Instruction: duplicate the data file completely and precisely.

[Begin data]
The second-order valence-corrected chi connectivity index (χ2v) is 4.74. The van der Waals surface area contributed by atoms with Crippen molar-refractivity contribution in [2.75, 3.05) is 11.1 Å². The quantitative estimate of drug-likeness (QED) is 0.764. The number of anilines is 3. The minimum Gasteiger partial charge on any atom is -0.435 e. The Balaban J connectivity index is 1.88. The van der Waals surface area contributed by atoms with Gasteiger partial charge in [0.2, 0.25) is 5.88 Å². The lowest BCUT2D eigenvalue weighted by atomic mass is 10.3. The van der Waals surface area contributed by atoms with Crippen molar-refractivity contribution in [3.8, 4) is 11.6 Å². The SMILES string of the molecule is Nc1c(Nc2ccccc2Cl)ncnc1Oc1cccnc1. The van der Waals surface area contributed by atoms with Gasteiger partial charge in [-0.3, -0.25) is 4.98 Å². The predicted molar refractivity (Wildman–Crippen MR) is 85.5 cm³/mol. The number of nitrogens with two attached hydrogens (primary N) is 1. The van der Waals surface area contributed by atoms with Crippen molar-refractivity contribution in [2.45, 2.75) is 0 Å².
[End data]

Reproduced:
The second-order valence-corrected chi connectivity index (χ2v) is 4.74. The van der Waals surface area contributed by atoms with Crippen molar-refractivity contribution in [2.75, 3.05) is 11.1 Å². The quantitative estimate of drug-likeness (QED) is 0.764. The number of anilines is 3. The minimum Gasteiger partial charge on any atom is -0.435 e. The Balaban J connectivity index is 1.88. The van der Waals surface area contributed by atoms with Gasteiger partial charge in [0.2, 0.25) is 5.88 Å². The lowest BCUT2D eigenvalue weighted by atomic mass is 10.3. The van der Waals surface area contributed by atoms with Crippen molar-refractivity contribution in [3.8, 4) is 11.6 Å². The SMILES string of the molecule is Nc1c(Nc2ccccc2Cl)ncnc1Oc1cccnc1. The van der Waals surface area contributed by atoms with Gasteiger partial charge in [-0.3, -0.25) is 4.98 Å². The predicted molar refractivity (Wildman–Crippen MR) is 85.5 cm³/mol. The number of nitrogens with two attached hydrogens (primary N) is 1. The van der Waals surface area contributed by atoms with Crippen molar-refractivity contribution in [2.45, 2.75) is 0 Å².